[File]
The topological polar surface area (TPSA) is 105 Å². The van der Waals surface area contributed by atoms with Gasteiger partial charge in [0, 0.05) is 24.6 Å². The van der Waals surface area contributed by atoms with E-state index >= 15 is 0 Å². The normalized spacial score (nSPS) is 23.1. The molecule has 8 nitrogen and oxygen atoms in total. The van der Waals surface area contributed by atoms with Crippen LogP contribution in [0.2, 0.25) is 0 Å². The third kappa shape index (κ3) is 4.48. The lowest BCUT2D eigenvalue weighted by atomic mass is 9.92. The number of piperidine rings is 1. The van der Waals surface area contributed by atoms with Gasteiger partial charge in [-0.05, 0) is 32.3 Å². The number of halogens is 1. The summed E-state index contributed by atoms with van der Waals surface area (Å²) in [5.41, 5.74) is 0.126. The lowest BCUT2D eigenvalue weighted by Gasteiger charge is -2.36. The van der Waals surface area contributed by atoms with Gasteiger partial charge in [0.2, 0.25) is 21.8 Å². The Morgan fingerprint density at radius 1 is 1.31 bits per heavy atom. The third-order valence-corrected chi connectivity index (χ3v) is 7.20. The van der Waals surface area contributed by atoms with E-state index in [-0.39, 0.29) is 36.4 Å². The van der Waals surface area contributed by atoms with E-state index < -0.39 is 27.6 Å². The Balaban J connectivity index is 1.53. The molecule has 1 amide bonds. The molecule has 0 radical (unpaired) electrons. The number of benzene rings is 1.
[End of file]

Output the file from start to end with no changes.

The topological polar surface area (TPSA) is 105 Å². The van der Waals surface area contributed by atoms with Gasteiger partial charge in [0, 0.05) is 24.6 Å². The van der Waals surface area contributed by atoms with E-state index >= 15 is 0 Å². The normalized spacial score (nSPS) is 23.1. The molecule has 8 nitrogen and oxygen atoms in total. The van der Waals surface area contributed by atoms with Crippen LogP contribution in [0.2, 0.25) is 0 Å². The third kappa shape index (κ3) is 4.48. The lowest BCUT2D eigenvalue weighted by atomic mass is 9.92. The number of piperidine rings is 1. The van der Waals surface area contributed by atoms with Gasteiger partial charge in [-0.05, 0) is 32.3 Å². The number of halogens is 1. The summed E-state index contributed by atoms with van der Waals surface area (Å²) in [5.41, 5.74) is 0.126. The lowest BCUT2D eigenvalue weighted by Gasteiger charge is -2.36. The van der Waals surface area contributed by atoms with Gasteiger partial charge in [0.2, 0.25) is 21.8 Å². The Morgan fingerprint density at radius 1 is 1.31 bits per heavy atom. The third-order valence-corrected chi connectivity index (χ3v) is 7.20. The van der Waals surface area contributed by atoms with E-state index in [-0.39, 0.29) is 36.4 Å². The van der Waals surface area contributed by atoms with E-state index < -0.39 is 27.6 Å². The Balaban J connectivity index is 1.53. The molecule has 1 amide bonds. The molecule has 0 radical (unpaired) electrons. The number of benzene rings is 1.